Roger Ebert Hates Going To The Movies For The Same Reasons You Do

Illustration for article titled Roger Ebert Hates Going To The Movies For The Same Reasons You Do

If you thought Roger Ebert looked past all the little things you hate about going to the movies, think again. He writes:

2. Ticket prices are too high. People have always made that complaint, but historically the movies have been cheap compared to concerts, major league sports and restaurants. Not so much any longer. No matter what your opinion is about 3D, the charm of paying a hefty surcharge has worn off for the hypothetical family of four.

3. The theater experience. Moviegoers above 30 are weary of noisy fanboys and girls. The annoyance of talkers has been joined by the plague of cell-phone users, whose bright screens are a distraction. Worse, some texting addicts get mad when told they can't use their cell phones. A theater is reportedly opening which will allow and even bless cell phone usage, although that may be an apocryphal story.

4. Refreshment prices. It's an open secret that the actual cost of soft drinks and popcorn is very low. To justify their inflated prices, theaters serve portions that are grotesquely oversized, and no longer offer what used to be a "small popcorn." Today's bucket of popcorn would feed a thoroughbred.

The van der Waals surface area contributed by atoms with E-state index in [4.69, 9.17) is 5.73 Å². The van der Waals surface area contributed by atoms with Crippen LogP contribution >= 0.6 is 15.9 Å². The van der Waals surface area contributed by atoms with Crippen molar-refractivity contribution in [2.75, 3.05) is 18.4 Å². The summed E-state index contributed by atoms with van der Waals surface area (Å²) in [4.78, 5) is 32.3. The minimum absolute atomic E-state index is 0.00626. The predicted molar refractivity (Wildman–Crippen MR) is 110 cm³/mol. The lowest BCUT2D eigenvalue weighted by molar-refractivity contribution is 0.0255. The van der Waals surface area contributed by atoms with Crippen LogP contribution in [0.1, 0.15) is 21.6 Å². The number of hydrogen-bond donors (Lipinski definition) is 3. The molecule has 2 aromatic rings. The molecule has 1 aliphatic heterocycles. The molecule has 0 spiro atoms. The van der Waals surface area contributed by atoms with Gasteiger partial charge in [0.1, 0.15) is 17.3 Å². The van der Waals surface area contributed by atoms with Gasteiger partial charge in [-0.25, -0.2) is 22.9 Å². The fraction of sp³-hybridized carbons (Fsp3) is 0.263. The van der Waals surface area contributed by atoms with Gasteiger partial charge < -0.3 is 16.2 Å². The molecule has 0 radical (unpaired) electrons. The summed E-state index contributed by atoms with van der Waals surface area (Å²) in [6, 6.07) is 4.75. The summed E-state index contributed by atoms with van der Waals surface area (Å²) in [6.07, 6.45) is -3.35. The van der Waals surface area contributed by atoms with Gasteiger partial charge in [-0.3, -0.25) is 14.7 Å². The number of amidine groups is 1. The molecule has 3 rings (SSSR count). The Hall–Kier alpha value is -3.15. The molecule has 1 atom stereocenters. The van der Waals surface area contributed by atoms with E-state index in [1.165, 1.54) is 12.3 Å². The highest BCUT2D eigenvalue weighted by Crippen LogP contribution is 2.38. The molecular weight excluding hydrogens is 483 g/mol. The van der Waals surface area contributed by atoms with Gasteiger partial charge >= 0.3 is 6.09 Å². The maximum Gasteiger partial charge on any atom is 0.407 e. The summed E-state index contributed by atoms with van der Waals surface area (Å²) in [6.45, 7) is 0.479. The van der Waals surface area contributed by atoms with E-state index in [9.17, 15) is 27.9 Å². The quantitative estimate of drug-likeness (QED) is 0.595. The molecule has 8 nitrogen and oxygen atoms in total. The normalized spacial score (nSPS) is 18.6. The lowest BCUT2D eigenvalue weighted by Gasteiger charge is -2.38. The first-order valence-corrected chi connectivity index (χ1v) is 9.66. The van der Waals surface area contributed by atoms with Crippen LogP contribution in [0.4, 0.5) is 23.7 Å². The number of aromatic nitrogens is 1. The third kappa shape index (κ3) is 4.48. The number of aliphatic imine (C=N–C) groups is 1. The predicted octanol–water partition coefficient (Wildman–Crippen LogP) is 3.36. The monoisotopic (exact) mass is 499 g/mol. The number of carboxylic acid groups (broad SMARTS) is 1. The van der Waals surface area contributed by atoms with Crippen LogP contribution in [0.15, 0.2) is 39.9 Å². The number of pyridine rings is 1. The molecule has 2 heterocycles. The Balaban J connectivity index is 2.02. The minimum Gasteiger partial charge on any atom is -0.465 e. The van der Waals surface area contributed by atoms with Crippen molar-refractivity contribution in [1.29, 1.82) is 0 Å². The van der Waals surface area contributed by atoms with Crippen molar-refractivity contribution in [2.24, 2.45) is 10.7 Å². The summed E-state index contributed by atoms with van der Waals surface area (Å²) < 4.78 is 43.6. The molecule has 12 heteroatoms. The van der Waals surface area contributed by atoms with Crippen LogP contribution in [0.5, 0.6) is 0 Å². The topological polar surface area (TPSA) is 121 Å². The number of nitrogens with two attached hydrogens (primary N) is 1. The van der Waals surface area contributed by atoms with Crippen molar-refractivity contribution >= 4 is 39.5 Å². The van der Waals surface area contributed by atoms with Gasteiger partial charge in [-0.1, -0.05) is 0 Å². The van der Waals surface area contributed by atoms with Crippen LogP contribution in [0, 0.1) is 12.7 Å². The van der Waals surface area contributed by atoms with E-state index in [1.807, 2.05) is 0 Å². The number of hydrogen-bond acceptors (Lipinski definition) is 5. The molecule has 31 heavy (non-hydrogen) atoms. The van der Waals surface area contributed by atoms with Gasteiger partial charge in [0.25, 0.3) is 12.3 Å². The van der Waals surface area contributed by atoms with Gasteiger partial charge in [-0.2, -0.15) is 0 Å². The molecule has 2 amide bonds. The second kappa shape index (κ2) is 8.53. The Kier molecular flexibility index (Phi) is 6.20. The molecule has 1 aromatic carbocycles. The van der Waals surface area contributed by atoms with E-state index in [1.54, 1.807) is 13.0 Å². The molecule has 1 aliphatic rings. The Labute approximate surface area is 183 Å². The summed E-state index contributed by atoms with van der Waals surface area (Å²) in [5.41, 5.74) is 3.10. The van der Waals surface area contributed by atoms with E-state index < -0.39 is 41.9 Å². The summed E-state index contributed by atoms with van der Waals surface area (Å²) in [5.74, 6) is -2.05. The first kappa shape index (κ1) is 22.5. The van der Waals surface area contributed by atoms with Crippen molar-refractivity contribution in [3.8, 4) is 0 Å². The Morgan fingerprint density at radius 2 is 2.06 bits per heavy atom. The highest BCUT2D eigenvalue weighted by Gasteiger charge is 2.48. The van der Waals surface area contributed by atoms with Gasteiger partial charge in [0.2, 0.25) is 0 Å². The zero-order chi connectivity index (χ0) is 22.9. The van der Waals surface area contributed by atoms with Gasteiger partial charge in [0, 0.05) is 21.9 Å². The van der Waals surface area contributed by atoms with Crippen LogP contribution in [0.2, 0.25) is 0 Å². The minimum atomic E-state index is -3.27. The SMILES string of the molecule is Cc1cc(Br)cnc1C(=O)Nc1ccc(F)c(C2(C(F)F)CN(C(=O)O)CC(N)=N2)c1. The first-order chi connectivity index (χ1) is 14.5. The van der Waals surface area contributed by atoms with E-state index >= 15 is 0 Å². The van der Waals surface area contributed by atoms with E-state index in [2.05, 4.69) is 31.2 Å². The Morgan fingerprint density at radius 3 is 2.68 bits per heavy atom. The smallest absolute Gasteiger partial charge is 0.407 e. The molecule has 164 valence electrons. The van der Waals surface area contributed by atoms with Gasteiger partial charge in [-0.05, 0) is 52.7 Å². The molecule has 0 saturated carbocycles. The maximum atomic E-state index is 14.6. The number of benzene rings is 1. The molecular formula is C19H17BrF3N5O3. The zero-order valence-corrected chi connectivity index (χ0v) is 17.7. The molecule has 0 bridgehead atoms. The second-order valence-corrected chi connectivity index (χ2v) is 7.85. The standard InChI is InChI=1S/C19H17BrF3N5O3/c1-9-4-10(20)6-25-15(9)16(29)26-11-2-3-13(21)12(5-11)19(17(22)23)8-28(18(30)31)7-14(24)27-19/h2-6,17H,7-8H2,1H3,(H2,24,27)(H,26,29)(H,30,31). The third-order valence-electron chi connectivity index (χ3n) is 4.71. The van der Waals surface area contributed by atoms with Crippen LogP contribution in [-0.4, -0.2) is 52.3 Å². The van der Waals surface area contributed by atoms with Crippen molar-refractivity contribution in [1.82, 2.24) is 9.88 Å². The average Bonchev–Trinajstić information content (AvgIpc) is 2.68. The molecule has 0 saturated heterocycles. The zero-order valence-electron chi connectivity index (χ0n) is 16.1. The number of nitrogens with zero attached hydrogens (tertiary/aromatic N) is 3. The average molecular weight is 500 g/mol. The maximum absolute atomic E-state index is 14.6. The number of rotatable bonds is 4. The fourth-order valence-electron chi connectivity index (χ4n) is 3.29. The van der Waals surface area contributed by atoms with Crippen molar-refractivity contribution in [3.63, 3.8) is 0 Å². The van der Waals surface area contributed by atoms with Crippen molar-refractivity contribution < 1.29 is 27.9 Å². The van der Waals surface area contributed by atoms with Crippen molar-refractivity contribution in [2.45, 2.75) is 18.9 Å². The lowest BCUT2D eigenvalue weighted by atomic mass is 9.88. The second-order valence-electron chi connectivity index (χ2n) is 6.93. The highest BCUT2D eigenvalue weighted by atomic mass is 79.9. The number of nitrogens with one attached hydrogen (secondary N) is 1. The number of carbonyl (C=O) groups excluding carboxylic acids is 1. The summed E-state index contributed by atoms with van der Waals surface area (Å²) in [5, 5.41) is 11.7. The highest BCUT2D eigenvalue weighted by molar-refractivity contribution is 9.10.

The message I get is that Americans love the movies as much as ever. It's the theaters that are losing their charm. Proof: theaters thrive that police their audiences, show a variety of titles and emphasize value-added features. The rest of the industry can't depend forever on blockbusters to bail it out.

DISCUSSION

ASmallTurnip
A Small Turnip

Ebert isn't wrong on a single point, but he's missed one of the most significant problems in modern movie-going: the fact that movie theatres have completely abnegated all responsibility for ensuring that the films themselves are actually presented with even a modicum of competence. Ever since digital film (a medium I've no complaint with, honest) became the default movie format, theatres have slashed their overheads by firing all of their knowledgeable, long-standing projectionists in the colossally idiotic belief that audiences won't know any better. They do. Of course they do. They're not fucking stupid. Punters in the theatre may not know about the staffing vicissitudes of their local multiplex, but they sure as shit can see the result. The image on screen is almost always too dim, or not centred properly, or otherwise carelessly managed, and the sound is inevitably maladjusted and crap. And the catastrophically shit 3-D revolution has made it even worse: despite the pleas of studios, theatres routinely project those films a whopping 30% less bright than they ought to be, according to a comprehensive study by the Boston Globe last year. And yet they still have the cheek to ask for the better part of your salary for the pleasure of watching Clash of the Vampire Pirates 3-D on a Saturday night. Fuckers.